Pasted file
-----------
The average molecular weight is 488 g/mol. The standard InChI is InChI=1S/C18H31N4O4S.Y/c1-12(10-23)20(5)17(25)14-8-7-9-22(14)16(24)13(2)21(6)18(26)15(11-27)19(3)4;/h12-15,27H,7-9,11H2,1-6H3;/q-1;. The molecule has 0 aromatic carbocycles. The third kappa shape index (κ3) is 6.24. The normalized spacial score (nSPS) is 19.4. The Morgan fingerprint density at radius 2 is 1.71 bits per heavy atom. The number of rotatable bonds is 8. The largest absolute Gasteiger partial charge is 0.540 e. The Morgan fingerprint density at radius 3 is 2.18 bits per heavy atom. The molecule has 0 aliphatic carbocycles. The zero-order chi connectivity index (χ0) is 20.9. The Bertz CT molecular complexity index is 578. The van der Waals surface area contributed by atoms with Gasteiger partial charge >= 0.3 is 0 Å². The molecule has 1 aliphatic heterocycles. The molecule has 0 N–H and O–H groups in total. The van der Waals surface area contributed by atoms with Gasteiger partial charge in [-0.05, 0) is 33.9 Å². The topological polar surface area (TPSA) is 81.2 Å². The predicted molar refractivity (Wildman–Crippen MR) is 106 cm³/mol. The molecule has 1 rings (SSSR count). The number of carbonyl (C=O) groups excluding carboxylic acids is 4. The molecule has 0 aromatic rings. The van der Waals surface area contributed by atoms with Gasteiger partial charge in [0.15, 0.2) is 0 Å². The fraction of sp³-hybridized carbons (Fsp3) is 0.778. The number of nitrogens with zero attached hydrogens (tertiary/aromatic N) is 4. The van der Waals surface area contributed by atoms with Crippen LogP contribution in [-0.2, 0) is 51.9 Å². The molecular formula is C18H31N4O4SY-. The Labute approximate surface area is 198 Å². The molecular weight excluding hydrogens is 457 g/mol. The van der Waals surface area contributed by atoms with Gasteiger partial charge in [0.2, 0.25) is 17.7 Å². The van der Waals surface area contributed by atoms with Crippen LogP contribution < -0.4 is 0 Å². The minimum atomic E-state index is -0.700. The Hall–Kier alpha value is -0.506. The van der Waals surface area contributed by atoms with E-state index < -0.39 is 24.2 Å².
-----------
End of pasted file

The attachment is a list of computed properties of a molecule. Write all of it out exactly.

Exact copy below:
The average molecular weight is 488 g/mol. The standard InChI is InChI=1S/C18H31N4O4S.Y/c1-12(10-23)20(5)17(25)14-8-7-9-22(14)16(24)13(2)21(6)18(26)15(11-27)19(3)4;/h12-15,27H,7-9,11H2,1-6H3;/q-1;. The molecule has 0 aromatic carbocycles. The third kappa shape index (κ3) is 6.24. The normalized spacial score (nSPS) is 19.4. The Morgan fingerprint density at radius 2 is 1.71 bits per heavy atom. The number of rotatable bonds is 8. The largest absolute Gasteiger partial charge is 0.540 e. The Morgan fingerprint density at radius 3 is 2.18 bits per heavy atom. The molecule has 0 aliphatic carbocycles. The zero-order chi connectivity index (χ0) is 20.9. The Bertz CT molecular complexity index is 578. The van der Waals surface area contributed by atoms with Gasteiger partial charge >= 0.3 is 0 Å². The molecule has 1 aliphatic heterocycles. The molecule has 0 N–H and O–H groups in total. The van der Waals surface area contributed by atoms with Gasteiger partial charge in [-0.05, 0) is 33.9 Å². The topological polar surface area (TPSA) is 81.2 Å². The predicted molar refractivity (Wildman–Crippen MR) is 106 cm³/mol. The molecule has 1 rings (SSSR count). The number of carbonyl (C=O) groups excluding carboxylic acids is 4. The molecule has 0 aromatic rings. The van der Waals surface area contributed by atoms with Gasteiger partial charge in [0.15, 0.2) is 0 Å². The fraction of sp³-hybridized carbons (Fsp3) is 0.778. The number of nitrogens with zero attached hydrogens (tertiary/aromatic N) is 4. The van der Waals surface area contributed by atoms with Crippen LogP contribution in [-0.2, 0) is 51.9 Å². The molecular formula is C18H31N4O4SY-. The Labute approximate surface area is 198 Å². The molecular weight excluding hydrogens is 457 g/mol. The van der Waals surface area contributed by atoms with Gasteiger partial charge in [0.2, 0.25) is 17.7 Å². The van der Waals surface area contributed by atoms with Crippen LogP contribution < -0.4 is 0 Å². The minimum atomic E-state index is -0.700. The Hall–Kier alpha value is -0.506. The van der Waals surface area contributed by atoms with E-state index < -0.39 is 24.2 Å².